In May 2016, the FASB issued ASU 2016-11, Revenue Recognition (Topic 605) and Derivative and Hedging (Topic 815), which rescinds SEC paragraphs pursuant to two SEC Staff Announcements at the March 3, 2016, Emerging Issues Task Force meeting. This Update did not have a significant impact on the Company’s financial statements.

In May 2016, the FASB issued ASU 2016-12, Revenue from Contracts with Customers (Topic 606), which among other things clarifies the objective of the collectability criterion in Topic 606, as well as certain narrow aspects of Topic 606. The amendments in this Update affect the guidance in ASU 2014-09, Revenue from Contracts with Customers (Topic 606), which is not yet effective. The effective date and transition requirements for the amendments in this Update are the same as the effective date and transition requirements for Topic 606 (and any other Topic amended by Update 2014-09). ASU 2015-14, Revenue from Contracts with Customers (Topic 606): Deferral of the Effective Date, defers the effective date of Update 2014-09 by one year. This Update is not expected to have a significant impact on the Company’s financial statements.

In June 2016, the FASB issued ASU 2016-13, Financial Instruments-Credit Losses: Measurement of Credit Losses on Financial Instruments (“ASU 2016-13”), which changes the impairment model for most financial assets. This ASU is intended to improve financial reporting by requiring timelier recording of credit losses on loans and other financial instruments held by financial institutions and other organizations. The underlying premise of the ASU is that financial assets measured at amortized cost should be presented at the net amount expected to be collected, through an allowance for credit losses that is deducted from the amortized cost basis. The allowance for credit losses should reflect management’s current estimate of credit losses that are expected to occur over the remaining life of a financial asset. The income statement will be effected for the measurement of credit losses for newly recognized financial assets, as well as the expected increases or decreases of expected credit losses that have taken place during the period. ASU 2016-13 is effective for annual and interim periods beginning after December 15, 2019, and early adoption is permitted for annual and interim periods beginning after December 15, 2018. With certain exceptions, transition to the new requirements will be through a cumulative effect adjustment to opening retained earnings as of the beginning of the first reporting period in which the guidance is adopted. The Company is currently evaluating the impact the adoption of the standard will have on the Company’s financial position or results of operations.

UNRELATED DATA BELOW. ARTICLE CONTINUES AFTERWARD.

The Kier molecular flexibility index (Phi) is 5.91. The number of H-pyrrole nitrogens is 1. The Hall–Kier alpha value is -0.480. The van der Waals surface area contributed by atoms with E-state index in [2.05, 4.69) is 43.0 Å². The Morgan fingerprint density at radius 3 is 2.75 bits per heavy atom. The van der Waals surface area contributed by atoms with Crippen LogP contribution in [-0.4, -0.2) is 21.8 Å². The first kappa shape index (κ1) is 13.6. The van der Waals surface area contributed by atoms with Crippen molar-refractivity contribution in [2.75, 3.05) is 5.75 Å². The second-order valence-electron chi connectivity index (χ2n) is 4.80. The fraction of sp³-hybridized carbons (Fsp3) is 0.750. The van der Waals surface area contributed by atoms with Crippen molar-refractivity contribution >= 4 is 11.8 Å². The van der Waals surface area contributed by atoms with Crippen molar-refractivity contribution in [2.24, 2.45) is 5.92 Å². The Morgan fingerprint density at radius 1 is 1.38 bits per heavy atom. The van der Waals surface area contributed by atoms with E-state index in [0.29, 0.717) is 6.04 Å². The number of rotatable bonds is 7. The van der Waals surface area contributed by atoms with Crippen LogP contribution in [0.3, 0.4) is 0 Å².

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5. Investment Securities